Let’s count our losses. Lubowa hospital needs to be buried
- Written by Editorial
The minister of Health, Ruth Aceng, has the courage to insult Ugandan taxpayers. She wants parliament to approve spending Shs 2.7 billion on a dead horse,
Lubowa Specialized International Hospital. The chairperson of the Parliamentary Committee on Health, Dr Charles Ayume, couldn’t have put it better; “I think the issue of Lubowa is brain-dead; we just have to plug off the life support and we escort it to the mortuary, in my opinion as the chairperson of the committee.”
But Dr Aceng still thinks Ugandans can still spend money on this stillbirth. Once, the country was saddled with heavy medical bills for the very important persons (VIPs) who were approved by the Uganda Medical Board to be flown abroad for specialized medical treatment.
Many of them used to be flown to India and Kenya. The government then mooted the idea that if they built a specialized hospital at Lubowa, they would save money since they wouldn’t need to fly people out for treatment. The country would boost its status and income in medical tourism.
This was never to be. This is a matter that seemed to be supported by both the ruling National Resistance Movement (NRM) and opposition legislators. One opposition legislator was very optimistic as he remarked on one of the local radio station; “We needed this hospital like yesterday. It is going to save us a lot of foreign exchange.”
But there were signs that disaster was lurking in the shadows of this highly acclaimed project. First, there were several unanswered questions about the suitability and credibility of the Italian contractor, Finasi, led by Enrica Pinetti.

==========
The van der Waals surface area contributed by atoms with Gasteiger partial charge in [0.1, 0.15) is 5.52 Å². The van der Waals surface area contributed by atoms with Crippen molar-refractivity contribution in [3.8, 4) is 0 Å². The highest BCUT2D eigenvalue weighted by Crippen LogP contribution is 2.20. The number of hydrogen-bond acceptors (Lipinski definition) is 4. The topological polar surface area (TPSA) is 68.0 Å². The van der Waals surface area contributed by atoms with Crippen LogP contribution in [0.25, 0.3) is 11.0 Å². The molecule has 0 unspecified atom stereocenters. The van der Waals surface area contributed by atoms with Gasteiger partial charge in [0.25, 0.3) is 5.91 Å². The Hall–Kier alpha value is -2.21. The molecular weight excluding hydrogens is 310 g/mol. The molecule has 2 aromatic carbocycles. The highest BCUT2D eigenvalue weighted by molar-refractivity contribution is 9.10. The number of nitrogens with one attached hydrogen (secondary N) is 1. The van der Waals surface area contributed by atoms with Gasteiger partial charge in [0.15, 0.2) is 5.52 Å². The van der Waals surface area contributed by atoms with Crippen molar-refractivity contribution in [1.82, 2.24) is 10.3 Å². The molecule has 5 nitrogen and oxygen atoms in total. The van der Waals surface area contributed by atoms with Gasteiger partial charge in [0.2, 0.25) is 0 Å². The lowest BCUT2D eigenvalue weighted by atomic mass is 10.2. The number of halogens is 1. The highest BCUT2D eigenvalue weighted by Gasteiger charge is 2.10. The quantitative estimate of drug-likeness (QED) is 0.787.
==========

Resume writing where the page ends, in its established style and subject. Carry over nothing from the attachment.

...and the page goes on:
Even a Google search about Pinetti couldn’t yield much about her. But President Yoweri Museveni assured the MPs and the nation that all was well and Finasi was up to the task. To further assuage the fears, a joint venture (Special purpose vehicle) between Finasi and Roko Construction Ltd. (a local, reputable company) was formed.
But this marriage of convenience between these two entities did not survive the project. The joint venture collapsed at a time when the foundation for the hospital had just been laid. And up until now, the project has stalled. In March 2019, parliament approved and the Ugandan government guaranteed a Shs 1.4 trillion loan to Finasi/Roko for the construction of the 264-bed specialized hospital.
Two months later, it emerged that Shs 240 billion of the total loan had been diverted to different things even before the project started. The cost of the hospital is $397 million, making it 16 times more expensive than the construction of other local hospitals.
A similar project would cost $25 million. In 2021, the government claimed that the project had stalled because of Covid-19 and intermittent rains. It is this project, which is riddled with inexplicable controversies, that, Dr Aceng deems fit to inject another Shs 2.7 billion. There is no accountability.
The MPs should summon the courage to tell the president to give up his project. And the Attorney General should be drafting instruments to recover the squandered money.
One thing immediately came to mind, "how are such decisions made" and to what end? Can we count on our parliamentarians to take a firm stand against such requests?
Supervision? of what is not being done? Could it be the ministry is getting reports of ongoing works and there is need to verify?
What does it do and for who? The numbers are overwhelming everywhere you look.